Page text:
Alongside light-touch streamlined systems that allow for rapid patient recruitment, consent, randomisation and data collection,39 research systems have evolved even more efficient risk-based systems for research approval and delivery. The speedy delivery of studies like the RECOVERY trial was enhanced by embedding the research in clinical practice, with simple, targeted but effective staff training and site governance requirements.

Research governance and patient safety are critical but approvals often have multiple layers of bureaucracy that inevitably slow the rate at which studies are conducted. In response to COVID-19 treatment evaluations, many countries have introduced streamlined approaches to approve research while using remote video conferencing to convene relevant meetings, such as ethics review boards. As we move forward, we should learn how the approval processes can be better aligned to deliver efficient and proportionate regulation while ensuring current levels of patient safety are maintained. This may require a fundamental re-evaluation and risk analysis of the way research is conducted alongside routine clinical care. Research training and governance can certainly be better targeted in a risk-appropriate way, with more resource and oversight for complex or higher-risk early phase trials and later phase trials more embedded in routine clinical care.40

Impact of pausing children’s research

In response to the urgency and severity of the COVID-19 pandemic, many countries and healthcare systems initially paused non-COVID-19 clinical research studies.26 Despite children being less severely affected by COVID-19, this pause involved important studies cross all paediatric domains including many that had taken years to establish. There is also an indirect financial burden from pausing research if this results in delayed dissemination of results that have potential cost-saving implications.41 In retrospect, these pauses may have disproportionately and negatively affected children and may have arisen from gaps in preparedness and limited learning from previous pandemics11 together with uncertainties about the evolution of the COVID-19 pandemic.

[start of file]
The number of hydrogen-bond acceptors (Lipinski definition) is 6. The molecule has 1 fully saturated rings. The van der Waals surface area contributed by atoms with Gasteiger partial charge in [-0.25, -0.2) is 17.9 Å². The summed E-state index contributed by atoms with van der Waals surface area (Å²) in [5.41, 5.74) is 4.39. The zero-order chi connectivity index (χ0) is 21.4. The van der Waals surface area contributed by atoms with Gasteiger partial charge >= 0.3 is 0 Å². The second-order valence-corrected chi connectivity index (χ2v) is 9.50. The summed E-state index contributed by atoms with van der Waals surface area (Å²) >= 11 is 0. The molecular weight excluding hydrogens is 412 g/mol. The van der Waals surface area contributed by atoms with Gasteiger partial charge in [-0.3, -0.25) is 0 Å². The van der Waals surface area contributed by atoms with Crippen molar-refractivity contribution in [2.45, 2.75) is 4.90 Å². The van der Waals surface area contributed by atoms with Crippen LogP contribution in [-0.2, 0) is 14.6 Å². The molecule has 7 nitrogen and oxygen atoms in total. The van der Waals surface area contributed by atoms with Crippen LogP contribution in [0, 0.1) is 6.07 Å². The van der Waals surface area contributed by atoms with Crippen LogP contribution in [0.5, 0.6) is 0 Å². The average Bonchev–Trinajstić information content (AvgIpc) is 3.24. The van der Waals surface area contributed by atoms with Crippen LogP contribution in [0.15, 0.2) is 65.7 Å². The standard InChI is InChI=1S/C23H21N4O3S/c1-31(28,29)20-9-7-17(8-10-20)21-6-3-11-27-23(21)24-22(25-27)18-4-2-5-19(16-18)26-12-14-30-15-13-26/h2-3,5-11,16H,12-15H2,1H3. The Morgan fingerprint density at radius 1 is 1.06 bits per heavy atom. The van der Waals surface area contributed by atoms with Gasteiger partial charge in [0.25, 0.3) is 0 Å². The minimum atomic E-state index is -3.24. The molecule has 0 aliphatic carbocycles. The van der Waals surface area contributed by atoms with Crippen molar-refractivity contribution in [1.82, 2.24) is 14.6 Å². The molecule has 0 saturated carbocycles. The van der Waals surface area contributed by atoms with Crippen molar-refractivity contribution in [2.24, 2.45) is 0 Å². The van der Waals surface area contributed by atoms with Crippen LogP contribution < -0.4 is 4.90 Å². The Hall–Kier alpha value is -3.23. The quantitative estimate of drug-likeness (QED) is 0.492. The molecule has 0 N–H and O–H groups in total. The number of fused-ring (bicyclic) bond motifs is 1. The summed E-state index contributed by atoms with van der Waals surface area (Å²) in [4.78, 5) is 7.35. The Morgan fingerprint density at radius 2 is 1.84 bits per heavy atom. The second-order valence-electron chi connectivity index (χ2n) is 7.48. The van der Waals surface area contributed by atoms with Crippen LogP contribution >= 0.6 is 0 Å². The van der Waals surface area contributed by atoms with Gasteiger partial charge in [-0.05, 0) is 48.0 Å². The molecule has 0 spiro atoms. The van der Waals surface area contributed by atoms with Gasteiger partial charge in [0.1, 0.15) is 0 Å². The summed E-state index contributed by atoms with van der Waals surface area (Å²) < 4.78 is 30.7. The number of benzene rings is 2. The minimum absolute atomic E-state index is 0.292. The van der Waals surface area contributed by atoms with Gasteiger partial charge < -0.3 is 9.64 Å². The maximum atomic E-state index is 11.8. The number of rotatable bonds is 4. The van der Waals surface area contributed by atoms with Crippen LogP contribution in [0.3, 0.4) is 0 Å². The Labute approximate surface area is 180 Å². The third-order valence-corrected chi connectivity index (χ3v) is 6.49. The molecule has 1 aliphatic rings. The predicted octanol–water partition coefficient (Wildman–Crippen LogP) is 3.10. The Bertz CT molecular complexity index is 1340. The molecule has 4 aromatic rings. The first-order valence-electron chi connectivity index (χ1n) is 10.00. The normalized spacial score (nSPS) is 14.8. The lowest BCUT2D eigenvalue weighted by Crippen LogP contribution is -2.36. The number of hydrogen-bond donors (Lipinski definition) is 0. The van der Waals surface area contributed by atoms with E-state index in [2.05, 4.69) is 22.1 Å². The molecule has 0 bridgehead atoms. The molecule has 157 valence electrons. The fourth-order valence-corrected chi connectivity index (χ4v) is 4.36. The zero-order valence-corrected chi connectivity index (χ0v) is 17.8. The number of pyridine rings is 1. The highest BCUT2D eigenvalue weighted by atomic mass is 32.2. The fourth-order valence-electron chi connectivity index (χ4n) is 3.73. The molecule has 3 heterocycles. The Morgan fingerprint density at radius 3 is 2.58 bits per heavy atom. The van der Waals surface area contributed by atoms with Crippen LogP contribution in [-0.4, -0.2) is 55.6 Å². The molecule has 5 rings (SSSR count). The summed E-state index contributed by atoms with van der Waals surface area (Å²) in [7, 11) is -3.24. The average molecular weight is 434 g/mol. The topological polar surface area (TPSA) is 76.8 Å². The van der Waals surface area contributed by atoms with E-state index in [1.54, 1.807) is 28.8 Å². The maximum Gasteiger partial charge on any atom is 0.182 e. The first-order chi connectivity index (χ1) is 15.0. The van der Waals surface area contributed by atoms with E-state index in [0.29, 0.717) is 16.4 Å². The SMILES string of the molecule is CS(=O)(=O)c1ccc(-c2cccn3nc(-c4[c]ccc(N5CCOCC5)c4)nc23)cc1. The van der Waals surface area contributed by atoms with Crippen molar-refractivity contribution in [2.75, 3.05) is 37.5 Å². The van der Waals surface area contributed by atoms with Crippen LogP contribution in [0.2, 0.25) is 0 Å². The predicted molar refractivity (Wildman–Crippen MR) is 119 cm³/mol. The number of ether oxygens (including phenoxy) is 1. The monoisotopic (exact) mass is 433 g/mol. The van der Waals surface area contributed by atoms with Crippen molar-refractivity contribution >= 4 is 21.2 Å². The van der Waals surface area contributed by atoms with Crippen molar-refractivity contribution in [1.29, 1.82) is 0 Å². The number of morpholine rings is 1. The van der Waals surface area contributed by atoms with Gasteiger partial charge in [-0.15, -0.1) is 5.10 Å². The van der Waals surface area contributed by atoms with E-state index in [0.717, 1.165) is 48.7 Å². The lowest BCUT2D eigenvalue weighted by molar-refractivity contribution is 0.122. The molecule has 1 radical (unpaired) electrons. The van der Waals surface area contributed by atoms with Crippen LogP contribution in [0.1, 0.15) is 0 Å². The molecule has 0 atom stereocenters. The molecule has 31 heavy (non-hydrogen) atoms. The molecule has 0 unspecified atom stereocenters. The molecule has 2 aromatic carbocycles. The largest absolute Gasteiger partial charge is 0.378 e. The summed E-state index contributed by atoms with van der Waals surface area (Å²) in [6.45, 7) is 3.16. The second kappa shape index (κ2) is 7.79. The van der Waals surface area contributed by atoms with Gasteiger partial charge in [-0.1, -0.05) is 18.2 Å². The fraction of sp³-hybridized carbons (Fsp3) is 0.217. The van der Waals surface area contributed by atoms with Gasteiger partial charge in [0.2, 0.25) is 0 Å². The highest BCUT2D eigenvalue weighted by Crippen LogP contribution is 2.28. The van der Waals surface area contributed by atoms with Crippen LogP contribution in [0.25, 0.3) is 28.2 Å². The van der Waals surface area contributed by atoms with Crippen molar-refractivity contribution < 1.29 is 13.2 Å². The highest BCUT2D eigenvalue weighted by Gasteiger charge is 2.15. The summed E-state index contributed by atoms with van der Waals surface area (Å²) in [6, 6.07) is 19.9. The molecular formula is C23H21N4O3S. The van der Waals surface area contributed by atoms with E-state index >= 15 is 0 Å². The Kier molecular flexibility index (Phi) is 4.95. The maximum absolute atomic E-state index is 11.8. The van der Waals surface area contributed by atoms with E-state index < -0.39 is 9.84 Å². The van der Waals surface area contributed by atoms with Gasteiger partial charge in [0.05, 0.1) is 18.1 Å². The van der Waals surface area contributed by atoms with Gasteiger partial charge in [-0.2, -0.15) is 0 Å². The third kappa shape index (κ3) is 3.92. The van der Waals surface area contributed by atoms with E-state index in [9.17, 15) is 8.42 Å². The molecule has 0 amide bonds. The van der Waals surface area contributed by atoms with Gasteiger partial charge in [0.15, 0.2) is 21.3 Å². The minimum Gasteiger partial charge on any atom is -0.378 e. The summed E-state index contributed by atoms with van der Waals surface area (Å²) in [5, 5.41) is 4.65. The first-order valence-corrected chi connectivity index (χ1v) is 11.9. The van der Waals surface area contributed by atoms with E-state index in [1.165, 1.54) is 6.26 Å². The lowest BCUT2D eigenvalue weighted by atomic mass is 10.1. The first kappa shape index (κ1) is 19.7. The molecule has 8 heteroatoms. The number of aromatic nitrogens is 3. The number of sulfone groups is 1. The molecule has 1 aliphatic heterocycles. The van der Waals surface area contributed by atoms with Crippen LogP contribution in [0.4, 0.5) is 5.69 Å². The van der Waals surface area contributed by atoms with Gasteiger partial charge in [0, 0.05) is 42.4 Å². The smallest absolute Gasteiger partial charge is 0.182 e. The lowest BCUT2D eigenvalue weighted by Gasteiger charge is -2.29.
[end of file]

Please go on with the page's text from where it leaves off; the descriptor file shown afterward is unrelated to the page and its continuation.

Furthermore, COVID-19 fundamentally changed the context of many patient-facing clinical and translational research efforts as a result of plummeting rates of admission for commonly studied conditions.42 A reduced disease burden together with limited research opportunities could derail the research aspirations of young investigators at a critical point in their career development and deprive them of the opportunities to conduct research. This, in turn, may impact the critical mass of experienced paediatric researchers in the future.

Alternative strategies for maintaining research have been proposed, including modifications to the consent process, prioritisation of outcome data collection and exploring alternative methods of measuring key outcomes (e.g. continuing data collection remotely or online).43 Such strategies need monitoring as their impact on the validity of studies remains unclear. Before 2020, contingency measures to account for such a global pandemic were highly unlikely to be the focus for many researchers. This is in itself an important lesson in terms of risk assessment.

When the time came to restart children’s research, the initial focus was on studies that were already recruiting prior to the pandemic, quick and efficient progression of those studies already ‘in set-up’ and supporting paediatric research trainees whose projects were suspended by the pandemic and who have limited time in which to complete their studies. Where possible, this was done using mechanisms that reduced administration time and costs, thereby limiting the negative impact of the pause on research.

As we re-start research, consideration of the wider impact of COVID-19 on children’s health needs to be evaluated and researched. There are many areas within children’s health that are under ongoing scrutiny such as the impacts of isolation on mental health, child protection issues, COVID-19 severity in children with chronic diseases, reduced attendance at hospitals,44 healthcare disparities and how some of these disparities might be mitigated through better access to telehealth.45 These important areas of research need further support so that we can understand and address the impact of COVID-19 on health and wellbeing and are ready to respond better to future pandemics.